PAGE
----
Have you heard the phrase “COVID pet?” Those are the animals—mostly dogs—that many families brought into their homes during the pandemic.

It’s been interesting visiting homes for move estimates and to hear about owners’ COVID pets; I totally get it. I lost my Yorkie during the pandemic and considered adding another furry friend during that period myself, but decided the timing was not right for me. However, that was not the case for many people in NJ and NY, and we’ve been working on helping put pets on the move locally and regionally.

Furry friends and stress

I was talking recently with one of my customers, Nancy, who is moving again. She had her pup in a crate during my visit. I told her I am perfectly fine with dogs, but her answer was that he is a COVID dog and lacks social skills. Although very friendly, Nancy said, he gets anxious, jumps, and is very loud. I get that, too. Many of these animals only socialized with their families during the past two years, with little exchange with others (both two-legged and four-legged).

The anxiety, jumping, and barking—that’s how dogs often behave when they know something is going on—like when a move is happening. They get stressed, just as people do. They show other signs when they’re distressed as well, including:

  • withdrawn behavior
  • tucked tail
  • lethargy
  • excessive licking or drooling
  • biting
  • shaking

Moving stress and pets

Moving represents a major change for everyone in the family, including our beloved pets. It helps to prepare the entire family to minimize the stress that moving can create by making the right preparations. Pets can sense something is going on as their familiar settings are being disrupted with boxes and miscellaneous items throughout the house. My dog used to know something was up when she saw a suitcase. In addition, dogs are thinking, “who are all these strangers coming into my house?”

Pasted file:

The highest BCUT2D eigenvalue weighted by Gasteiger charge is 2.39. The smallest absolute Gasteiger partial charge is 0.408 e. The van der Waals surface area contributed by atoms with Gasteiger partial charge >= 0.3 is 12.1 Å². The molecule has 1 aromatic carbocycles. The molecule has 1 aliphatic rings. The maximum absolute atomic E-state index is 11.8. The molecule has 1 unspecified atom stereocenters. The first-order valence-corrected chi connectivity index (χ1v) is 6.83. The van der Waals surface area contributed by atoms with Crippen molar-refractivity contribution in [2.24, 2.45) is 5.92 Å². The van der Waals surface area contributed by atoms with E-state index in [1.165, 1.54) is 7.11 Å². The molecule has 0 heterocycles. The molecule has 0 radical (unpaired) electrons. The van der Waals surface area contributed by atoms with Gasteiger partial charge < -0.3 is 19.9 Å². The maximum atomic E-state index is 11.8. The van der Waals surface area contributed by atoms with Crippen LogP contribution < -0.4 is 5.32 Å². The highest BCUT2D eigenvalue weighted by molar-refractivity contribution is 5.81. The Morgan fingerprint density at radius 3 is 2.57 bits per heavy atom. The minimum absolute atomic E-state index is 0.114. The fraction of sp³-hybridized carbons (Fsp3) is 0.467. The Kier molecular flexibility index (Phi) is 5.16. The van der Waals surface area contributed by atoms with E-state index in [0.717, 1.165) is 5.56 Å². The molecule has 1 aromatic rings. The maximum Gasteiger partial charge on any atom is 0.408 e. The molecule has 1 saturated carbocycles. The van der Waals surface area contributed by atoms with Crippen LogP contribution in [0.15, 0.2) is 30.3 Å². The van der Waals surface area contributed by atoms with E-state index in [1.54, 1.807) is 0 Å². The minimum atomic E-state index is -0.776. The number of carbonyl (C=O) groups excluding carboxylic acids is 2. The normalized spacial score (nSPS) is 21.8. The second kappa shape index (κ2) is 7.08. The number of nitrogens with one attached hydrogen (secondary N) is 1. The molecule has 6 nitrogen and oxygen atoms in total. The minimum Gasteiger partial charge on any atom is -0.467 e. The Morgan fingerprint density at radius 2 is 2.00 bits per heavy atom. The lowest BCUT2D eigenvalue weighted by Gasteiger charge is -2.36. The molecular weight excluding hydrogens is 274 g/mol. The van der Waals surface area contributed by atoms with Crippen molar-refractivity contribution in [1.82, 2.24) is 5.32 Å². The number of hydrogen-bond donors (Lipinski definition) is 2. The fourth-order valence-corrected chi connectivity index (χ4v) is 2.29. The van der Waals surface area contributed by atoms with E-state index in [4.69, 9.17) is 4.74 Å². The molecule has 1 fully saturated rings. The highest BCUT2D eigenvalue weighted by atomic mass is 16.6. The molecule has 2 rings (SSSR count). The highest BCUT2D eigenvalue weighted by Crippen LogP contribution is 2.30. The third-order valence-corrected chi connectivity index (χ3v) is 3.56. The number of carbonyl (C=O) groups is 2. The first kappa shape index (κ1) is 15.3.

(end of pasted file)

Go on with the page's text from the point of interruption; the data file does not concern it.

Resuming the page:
Keeping pets calm during the process

Animals are very dependent on routine and become anxious and insecure when their routine is interrupted. It’s best to maintain a semblance of normalcy during the move process by feeding and walking them at their usual times. However, you can start to make small incremental changes by changing the location of their food, bed, or litter box before the move. Their territory surrounds these areas and slight movements get them used to change (just make sure their favorite toys are around for comfort).

If you are moving your dog to a home close by, take a walk in the new neighborhood. if you are traveling to your new home a distance by car, take your bud with you on some short drives.

Moving day tactics

We recommend that during the move, you designate a room for your pet with all their familiar toys, water bowl, food, etc. Many cat owners use a bathroom for this purpose. This keeps everyone safe and calm. After all, you do not want animals walking around during the chaos; there’s too much going on with doors open, strange people and noises; this adds undue stress to your pet and creates safety concerns for both the pets and the movers. If possible, ask a friend or family member to watch your pet on moving day.

Getting them accustomed to their new home

Whew! The move is over and you are now in your new home!! Here are some suggestions for making your pets feel at home:

  • Unpack your cat’s or dog’s belongings first. Since they are territorial, setting out their familiar items provides them with a comfort zone and will speed up the adjustment process.
  • It is wise to pet-proof your new home, inside and out.
  • You may want to keep your pets inside the home as much as possible during the first week as they adapt to their new surroundings. This is especially true for inside/outside cats who have been known to travel back to their previous home. They will soon figure out that this is their new permanent home and get settled in.
  • Of course, lots of patience, love, and treats help!